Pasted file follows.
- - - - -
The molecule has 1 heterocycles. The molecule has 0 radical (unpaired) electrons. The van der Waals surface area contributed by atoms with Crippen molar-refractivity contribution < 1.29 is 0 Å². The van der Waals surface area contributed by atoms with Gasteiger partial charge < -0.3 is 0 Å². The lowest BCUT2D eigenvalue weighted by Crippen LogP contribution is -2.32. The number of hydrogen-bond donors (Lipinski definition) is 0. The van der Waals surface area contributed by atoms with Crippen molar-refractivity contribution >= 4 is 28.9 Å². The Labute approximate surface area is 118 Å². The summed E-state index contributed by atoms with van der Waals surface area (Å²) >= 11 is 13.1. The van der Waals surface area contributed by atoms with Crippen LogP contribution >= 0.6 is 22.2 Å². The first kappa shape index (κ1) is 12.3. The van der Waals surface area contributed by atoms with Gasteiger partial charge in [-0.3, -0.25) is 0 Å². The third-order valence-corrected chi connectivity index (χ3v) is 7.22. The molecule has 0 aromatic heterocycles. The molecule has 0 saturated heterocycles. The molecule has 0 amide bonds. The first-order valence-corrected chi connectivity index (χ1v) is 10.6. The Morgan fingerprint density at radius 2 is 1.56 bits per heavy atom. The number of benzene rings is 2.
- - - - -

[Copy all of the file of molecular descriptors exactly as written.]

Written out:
The molecule has 1 heterocycles. The molecule has 0 radical (unpaired) electrons. The van der Waals surface area contributed by atoms with Crippen molar-refractivity contribution < 1.29 is 0 Å². The van der Waals surface area contributed by atoms with Gasteiger partial charge < -0.3 is 0 Å². The lowest BCUT2D eigenvalue weighted by Crippen LogP contribution is -2.32. The number of hydrogen-bond donors (Lipinski definition) is 0. The van der Waals surface area contributed by atoms with Crippen molar-refractivity contribution >= 4 is 28.9 Å². The Labute approximate surface area is 118 Å². The summed E-state index contributed by atoms with van der Waals surface area (Å²) >= 11 is 13.1. The van der Waals surface area contributed by atoms with Crippen LogP contribution >= 0.6 is 22.2 Å². The first kappa shape index (κ1) is 12.3. The van der Waals surface area contributed by atoms with Gasteiger partial charge in [-0.3, -0.25) is 0 Å². The third-order valence-corrected chi connectivity index (χ3v) is 7.22. The molecule has 0 aromatic heterocycles. The molecule has 0 saturated heterocycles. The molecule has 0 amide bonds. The first-order valence-corrected chi connectivity index (χ1v) is 10.6. The Morgan fingerprint density at radius 2 is 1.56 bits per heavy atom. The number of benzene rings is 2.